The service at Main Essentials is extremely hospitable, the food fresh & tasty, and the prices extremely fair.  Definitely worth a stop when you're in town!

Thursday, June 17, 2010

Karma Road Cafe

Another trip to Woodstock meant another stop at Karma Road.

Since we were attending the Jamboree and there was going to be food at the sanctuary, we didn't want to fill up.  So, we simply had a light breakfast and enjoyed the break in driving...given that we had a much shorter distance to travel than we'd already driven.

Unless it's filled up with all kinds of milk, sugar, syrup, etc., I'm not really a coffee drinker.  VM is and likes hers black; she says Karma's is always piping hot, fresh, and delicious.  While I didn't have one, as we were leaving I noticed what I think was a new addition to the smoothie menu: Wake Me Up.  If memory serves, it contains cocoa, banana, peanut butter, coffee, and your choice of milk: definitely on my list for next time. 

Onto the important stuff food:

I was considerably disappointed that the day's rotating goodies did not include my favorite pumpkin chocolate chip cake, but I managed to make do.  With a trip to Vegan Treats impending I was trying to eschew chocolate, so I uncharacteristically chose a strawberry nut thumbprint cookie.  Though technically considered a "cookie", the strawberry made it through my no-fruit-as-dessert detector because I was eating it as breakfast.  Extremely crunchy and nutty with just the right amount of jelly, VM & I both enjoyed this selection.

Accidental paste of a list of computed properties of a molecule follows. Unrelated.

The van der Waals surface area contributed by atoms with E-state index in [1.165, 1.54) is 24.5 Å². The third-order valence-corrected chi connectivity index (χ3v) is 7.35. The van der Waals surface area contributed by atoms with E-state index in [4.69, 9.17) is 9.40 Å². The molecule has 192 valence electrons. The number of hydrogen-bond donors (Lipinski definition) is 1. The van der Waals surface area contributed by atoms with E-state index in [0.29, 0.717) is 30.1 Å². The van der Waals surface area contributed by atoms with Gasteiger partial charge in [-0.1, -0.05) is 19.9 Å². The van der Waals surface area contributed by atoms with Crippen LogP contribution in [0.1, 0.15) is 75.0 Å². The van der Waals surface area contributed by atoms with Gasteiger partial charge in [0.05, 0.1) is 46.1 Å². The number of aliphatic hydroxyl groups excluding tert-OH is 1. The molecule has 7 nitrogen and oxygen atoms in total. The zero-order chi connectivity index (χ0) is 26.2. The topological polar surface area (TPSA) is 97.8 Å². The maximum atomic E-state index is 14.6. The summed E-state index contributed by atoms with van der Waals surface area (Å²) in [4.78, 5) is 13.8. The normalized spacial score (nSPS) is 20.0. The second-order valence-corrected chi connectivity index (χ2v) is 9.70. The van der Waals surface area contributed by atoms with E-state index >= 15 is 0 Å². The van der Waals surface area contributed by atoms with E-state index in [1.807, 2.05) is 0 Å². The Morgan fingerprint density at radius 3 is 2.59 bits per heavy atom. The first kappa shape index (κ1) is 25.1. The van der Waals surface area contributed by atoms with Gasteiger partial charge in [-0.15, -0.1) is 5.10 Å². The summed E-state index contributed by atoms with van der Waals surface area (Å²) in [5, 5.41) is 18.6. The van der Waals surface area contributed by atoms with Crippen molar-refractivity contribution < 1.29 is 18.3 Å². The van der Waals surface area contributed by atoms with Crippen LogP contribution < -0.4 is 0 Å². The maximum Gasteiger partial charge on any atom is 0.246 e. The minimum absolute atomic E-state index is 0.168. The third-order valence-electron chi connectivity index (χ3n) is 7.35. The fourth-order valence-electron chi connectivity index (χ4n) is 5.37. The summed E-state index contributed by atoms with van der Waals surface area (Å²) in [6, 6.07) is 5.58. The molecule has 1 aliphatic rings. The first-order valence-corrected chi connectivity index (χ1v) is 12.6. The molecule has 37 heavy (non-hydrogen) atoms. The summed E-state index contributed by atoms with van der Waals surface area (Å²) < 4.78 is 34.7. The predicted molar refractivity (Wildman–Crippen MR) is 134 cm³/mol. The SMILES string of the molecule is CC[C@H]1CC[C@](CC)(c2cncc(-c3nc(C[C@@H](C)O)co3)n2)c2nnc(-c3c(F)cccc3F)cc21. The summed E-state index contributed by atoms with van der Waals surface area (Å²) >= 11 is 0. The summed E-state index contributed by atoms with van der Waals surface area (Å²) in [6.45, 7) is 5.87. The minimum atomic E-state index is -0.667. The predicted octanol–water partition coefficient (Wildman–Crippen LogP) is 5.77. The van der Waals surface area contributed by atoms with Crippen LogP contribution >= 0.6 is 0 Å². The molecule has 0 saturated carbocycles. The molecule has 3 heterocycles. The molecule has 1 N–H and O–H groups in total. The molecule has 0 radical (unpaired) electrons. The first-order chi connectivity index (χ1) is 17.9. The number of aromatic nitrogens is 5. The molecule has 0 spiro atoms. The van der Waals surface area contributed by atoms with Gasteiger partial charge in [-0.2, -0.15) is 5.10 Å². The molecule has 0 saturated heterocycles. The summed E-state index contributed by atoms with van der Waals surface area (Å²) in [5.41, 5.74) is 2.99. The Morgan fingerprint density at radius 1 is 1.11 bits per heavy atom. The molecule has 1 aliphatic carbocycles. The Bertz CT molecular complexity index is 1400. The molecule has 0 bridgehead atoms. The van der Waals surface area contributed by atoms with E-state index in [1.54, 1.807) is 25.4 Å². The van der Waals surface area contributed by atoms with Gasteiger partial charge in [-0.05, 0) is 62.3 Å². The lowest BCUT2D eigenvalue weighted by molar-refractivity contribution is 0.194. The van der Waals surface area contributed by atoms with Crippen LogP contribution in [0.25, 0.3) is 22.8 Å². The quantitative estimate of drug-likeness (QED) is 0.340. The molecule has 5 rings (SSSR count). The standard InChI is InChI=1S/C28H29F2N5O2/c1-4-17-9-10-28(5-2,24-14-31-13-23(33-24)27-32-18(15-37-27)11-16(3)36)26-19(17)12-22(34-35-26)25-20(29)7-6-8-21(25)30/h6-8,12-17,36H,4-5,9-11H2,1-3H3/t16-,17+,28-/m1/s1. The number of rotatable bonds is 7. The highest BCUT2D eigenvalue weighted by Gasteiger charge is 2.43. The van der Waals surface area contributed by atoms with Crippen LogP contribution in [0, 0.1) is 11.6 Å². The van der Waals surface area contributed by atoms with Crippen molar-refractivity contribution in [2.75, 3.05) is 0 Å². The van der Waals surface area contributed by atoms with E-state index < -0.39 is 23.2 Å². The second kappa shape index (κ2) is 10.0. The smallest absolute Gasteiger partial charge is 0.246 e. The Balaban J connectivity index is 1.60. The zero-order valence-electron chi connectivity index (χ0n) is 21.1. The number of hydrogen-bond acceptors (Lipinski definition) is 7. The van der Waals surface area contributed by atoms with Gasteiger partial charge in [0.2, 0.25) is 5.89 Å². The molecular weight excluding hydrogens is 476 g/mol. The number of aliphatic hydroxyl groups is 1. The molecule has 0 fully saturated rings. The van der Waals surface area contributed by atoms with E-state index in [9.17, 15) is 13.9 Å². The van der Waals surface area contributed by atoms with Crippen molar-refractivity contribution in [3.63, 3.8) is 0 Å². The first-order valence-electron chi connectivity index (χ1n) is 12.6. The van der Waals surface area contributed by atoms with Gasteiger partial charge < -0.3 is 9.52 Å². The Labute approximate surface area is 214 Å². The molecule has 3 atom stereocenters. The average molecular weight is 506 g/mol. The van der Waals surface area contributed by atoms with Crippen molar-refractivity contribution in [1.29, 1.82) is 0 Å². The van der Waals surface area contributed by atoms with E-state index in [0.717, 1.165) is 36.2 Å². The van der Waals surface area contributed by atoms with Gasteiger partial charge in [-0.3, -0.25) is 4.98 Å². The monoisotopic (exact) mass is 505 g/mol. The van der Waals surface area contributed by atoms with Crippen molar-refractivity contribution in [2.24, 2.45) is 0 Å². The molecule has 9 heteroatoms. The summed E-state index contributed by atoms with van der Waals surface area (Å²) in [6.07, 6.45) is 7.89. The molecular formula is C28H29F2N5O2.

I suspect because she was originally going to choose what I did, VM, in turn, uncharacteristically chose the brown rice crispy treat with nuts and chips.  As a super fan of Sweet and Sara's new version I didn't want to chance it, but begged agreed to share hers nonetheless.  As it turned out, this is not by any means intended to be a marshmallow square.  Instead, it proudly is what it is and what it is is a treat that's exceptionally good on it's own merit.  Thoroughly enjoyable, it's chock full of whole cashews & chocolate chips, sweetened with agave; it wasn't trying to be a marshmallow treat and didn't have to be.

Like all of the baked goods at Karma Road, our choices for the day were yummy, but undoubtedly healthy.   Two modest selections with minimal chocolate and we still left happy; what is the world coming to?

Monday, June 14, 2010

WFAS June Jamboree 2010

It was a bit of a rainy day for the 2010 Woodstock Farm Animal Sanctuary annual June Jamboree, but it made for a new experience with the animals.

When we arrived the rain had subsided a bit and, as far as the eye could see, there were goats a' grazin' (and sheep).  Soon after, though, a drizzle began, quickly turning into a sprinkle.  Everyone: goats, sheep, pigs, and people were hightailing it back to the barn.

I suspect that most of the human visitors were not disappointed by this turn of events, as it put them up close and personal in very close quarters with many more animals than are usually indoors at one time.